Reflection for the 6th Sunday in Easter, by Associate Pat Browne

First Reading: Acts 8:5-8, 14-17
Second Reading: 1Peter 3:15-18
Gospel: John 14:15-21

This week’s readings offer us many challenges. We are asked to listen, be aware of the miracles in our lives, and accept the word of God just as those in the town of Samaria did. Peter’s letter encourages us to keep our consciences clear so that those who would defame our way of life in Christ might be disappointed, and those who seek to understand the reason for our hope, may find truth. The Gospel states that if we love Christ, the fruit of that love will be obedience to the commands he gave us. But all three readings assure us that we are not left to our own devices to meet these challenges. Even as Jesus tells the apostles that his physical presence on earth is about to end, he lets us know that we will not be left alone as orphans. As Jesus left the material world he did not abandon us, but rather sent us the spiritual presence of God in the person of the Holy Spirit. How wondrous is our God!

Loving God, we thank you for sending your Holy Spirit to dwell within us and to be our advocate. As we face the challenges of faith, hope, and obedience to your commands help us always to trust in His assistance, and be open to your ever present grace. Help us to be light in the world, and to spread the good news of your love for us in all that we do.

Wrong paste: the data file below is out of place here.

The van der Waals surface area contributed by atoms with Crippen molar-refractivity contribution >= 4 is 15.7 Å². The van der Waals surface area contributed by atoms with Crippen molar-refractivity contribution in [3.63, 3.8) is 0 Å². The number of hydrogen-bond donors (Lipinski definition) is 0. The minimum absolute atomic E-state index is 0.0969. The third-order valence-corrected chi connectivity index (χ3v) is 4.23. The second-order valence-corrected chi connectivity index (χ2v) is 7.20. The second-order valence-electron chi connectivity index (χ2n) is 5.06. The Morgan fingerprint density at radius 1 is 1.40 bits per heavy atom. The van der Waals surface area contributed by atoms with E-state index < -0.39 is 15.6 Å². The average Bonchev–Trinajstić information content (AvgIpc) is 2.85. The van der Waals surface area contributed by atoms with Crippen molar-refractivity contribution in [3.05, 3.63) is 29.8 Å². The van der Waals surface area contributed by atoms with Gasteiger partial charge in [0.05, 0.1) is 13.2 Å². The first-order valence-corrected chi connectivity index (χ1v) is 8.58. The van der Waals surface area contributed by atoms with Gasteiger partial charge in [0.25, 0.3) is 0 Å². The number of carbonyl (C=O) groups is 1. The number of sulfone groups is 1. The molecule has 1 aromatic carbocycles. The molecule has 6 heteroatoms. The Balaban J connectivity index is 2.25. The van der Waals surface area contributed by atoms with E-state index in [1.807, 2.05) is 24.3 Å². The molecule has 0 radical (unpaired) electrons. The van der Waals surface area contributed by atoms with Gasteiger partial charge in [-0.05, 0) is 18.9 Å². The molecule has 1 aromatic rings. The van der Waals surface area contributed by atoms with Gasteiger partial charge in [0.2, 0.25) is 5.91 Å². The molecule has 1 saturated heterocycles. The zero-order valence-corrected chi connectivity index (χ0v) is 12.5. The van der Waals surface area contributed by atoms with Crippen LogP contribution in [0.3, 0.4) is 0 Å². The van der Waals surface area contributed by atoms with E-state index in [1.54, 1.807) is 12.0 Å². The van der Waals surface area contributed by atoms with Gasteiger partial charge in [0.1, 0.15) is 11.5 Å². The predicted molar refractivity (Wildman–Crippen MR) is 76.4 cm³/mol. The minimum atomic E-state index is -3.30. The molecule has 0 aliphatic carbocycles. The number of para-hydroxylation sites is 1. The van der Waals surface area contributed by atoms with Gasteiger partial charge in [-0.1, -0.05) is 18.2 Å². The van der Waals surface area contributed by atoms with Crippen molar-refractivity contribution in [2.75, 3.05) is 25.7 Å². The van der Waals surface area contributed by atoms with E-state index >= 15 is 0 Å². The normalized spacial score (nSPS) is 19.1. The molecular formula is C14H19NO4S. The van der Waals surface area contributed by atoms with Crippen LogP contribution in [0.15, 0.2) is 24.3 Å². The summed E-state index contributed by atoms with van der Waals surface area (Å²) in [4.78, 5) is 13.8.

Pat Browne, Associate
Sisters of St. Francis, Oldenburg


Reflection for the 3rd Sunday of Easter, by Associate Judy Hillman

EmmausFirst Reading: Acts 2:14, 22-28
Responsorial Psalm: Ps 16, 1-2, 7-11
Second Reading: 1Peter 1:17-21
Gospel: Luke 24:13-35

Have you ever gone for a long walk after experiencing a tragic event or death of a loved one, and just kept reliving the last days before the event happened?  Two of the followers of Jesus certainly found it helpful.  And Jesus must have found a need to walk after waking up alive!  He was dead and buried for at least two days.  So Jesus found two fellows who were just as stunned and shaken by the Good Friday event.  So they walked and they talked – for seven miles!  And it actually was Jesus who did most of the talking.  It was almost as though Jesus needed to review for himself the path chosen for him by his Father. “…starting with Moses and going through all the prophets, he explained to them the passages throughout the Scriptures that were about himself.”  Imagine, if you will, the fire and animation in Jesus’ own telling and realization of what his mission had been.  By the time this little group reached Emmaus, the two followers of Jesus caught his spirit and fire.  And they issued the invitation, “it is nearly evening, come stay with us.”  Then it happened.  At the meal their guest broke, blessed and shared bread.  Then their eyes were opened and they recognized him.

Dear God, as we live through our own cycles of life, death and resurrection, grace us with friends who are willing to walk, talk and listen. Anoint our retelling of our stories with the same graced spirit and fire as Jesus had in his sharing on the road to Emmaus,” …that we may have faith and hope in God who raised him from the dead and gave him glory.”

Judy Hillman, Associate
Oldenburg Sisters of St. Francis